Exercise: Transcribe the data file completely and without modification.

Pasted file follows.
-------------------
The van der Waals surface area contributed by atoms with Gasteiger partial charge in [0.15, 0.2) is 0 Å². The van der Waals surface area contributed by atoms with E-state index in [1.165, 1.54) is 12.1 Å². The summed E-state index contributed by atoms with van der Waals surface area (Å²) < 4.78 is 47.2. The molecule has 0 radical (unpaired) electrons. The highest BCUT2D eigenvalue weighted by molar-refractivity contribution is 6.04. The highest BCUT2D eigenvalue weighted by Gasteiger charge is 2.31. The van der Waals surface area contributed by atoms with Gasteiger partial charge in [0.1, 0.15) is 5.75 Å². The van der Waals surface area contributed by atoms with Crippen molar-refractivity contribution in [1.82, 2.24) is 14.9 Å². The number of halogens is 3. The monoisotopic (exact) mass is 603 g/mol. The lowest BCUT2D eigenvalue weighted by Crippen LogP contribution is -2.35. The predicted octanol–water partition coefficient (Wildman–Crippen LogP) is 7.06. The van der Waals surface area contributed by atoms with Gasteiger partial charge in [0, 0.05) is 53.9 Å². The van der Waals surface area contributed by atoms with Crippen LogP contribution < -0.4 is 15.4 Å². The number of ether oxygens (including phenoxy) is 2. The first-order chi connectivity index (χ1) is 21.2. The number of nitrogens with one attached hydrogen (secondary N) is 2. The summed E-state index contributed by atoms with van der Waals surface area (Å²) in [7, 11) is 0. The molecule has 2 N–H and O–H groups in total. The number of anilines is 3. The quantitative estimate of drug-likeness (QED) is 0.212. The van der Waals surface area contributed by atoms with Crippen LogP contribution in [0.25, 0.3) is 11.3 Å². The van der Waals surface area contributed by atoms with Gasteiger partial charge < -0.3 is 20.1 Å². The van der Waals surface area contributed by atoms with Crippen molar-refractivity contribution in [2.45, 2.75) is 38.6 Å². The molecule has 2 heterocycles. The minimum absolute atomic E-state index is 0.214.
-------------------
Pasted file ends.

The van der Waals surface area contributed by atoms with Gasteiger partial charge in [0.15, 0.2) is 0 Å². The van der Waals surface area contributed by atoms with E-state index in [1.165, 1.54) is 12.1 Å². The summed E-state index contributed by atoms with van der Waals surface area (Å²) < 4.78 is 47.2. The molecule has 0 radical (unpaired) electrons. The highest BCUT2D eigenvalue weighted by molar-refractivity contribution is 6.04. The highest BCUT2D eigenvalue weighted by Gasteiger charge is 2.31. The van der Waals surface area contributed by atoms with Gasteiger partial charge in [0.1, 0.15) is 5.75 Å². The van der Waals surface area contributed by atoms with Crippen molar-refractivity contribution in [1.82, 2.24) is 14.9 Å². The number of halogens is 3. The monoisotopic (exact) mass is 603 g/mol. The lowest BCUT2D eigenvalue weighted by Crippen LogP contribution is -2.35. The predicted octanol–water partition coefficient (Wildman–Crippen LogP) is 7.06. The van der Waals surface area contributed by atoms with Gasteiger partial charge in [0, 0.05) is 53.9 Å². The van der Waals surface area contributed by atoms with Crippen LogP contribution < -0.4 is 15.4 Å². The number of ether oxygens (including phenoxy) is 2. The first-order chi connectivity index (χ1) is 21.2. The number of nitrogens with one attached hydrogen (secondary N) is 2. The summed E-state index contributed by atoms with van der Waals surface area (Å²) in [7, 11) is 0. The molecule has 2 N–H and O–H groups in total. The number of anilines is 3. The quantitative estimate of drug-likeness (QED) is 0.212. The van der Waals surface area contributed by atoms with Crippen LogP contribution in [0.25, 0.3) is 11.3 Å². The van der Waals surface area contributed by atoms with Gasteiger partial charge < -0.3 is 20.1 Å². The van der Waals surface area contributed by atoms with Crippen molar-refractivity contribution in [2.45, 2.75) is 38.6 Å². The molecule has 2 heterocycles. The minimum absolute atomic E-state index is 0.214.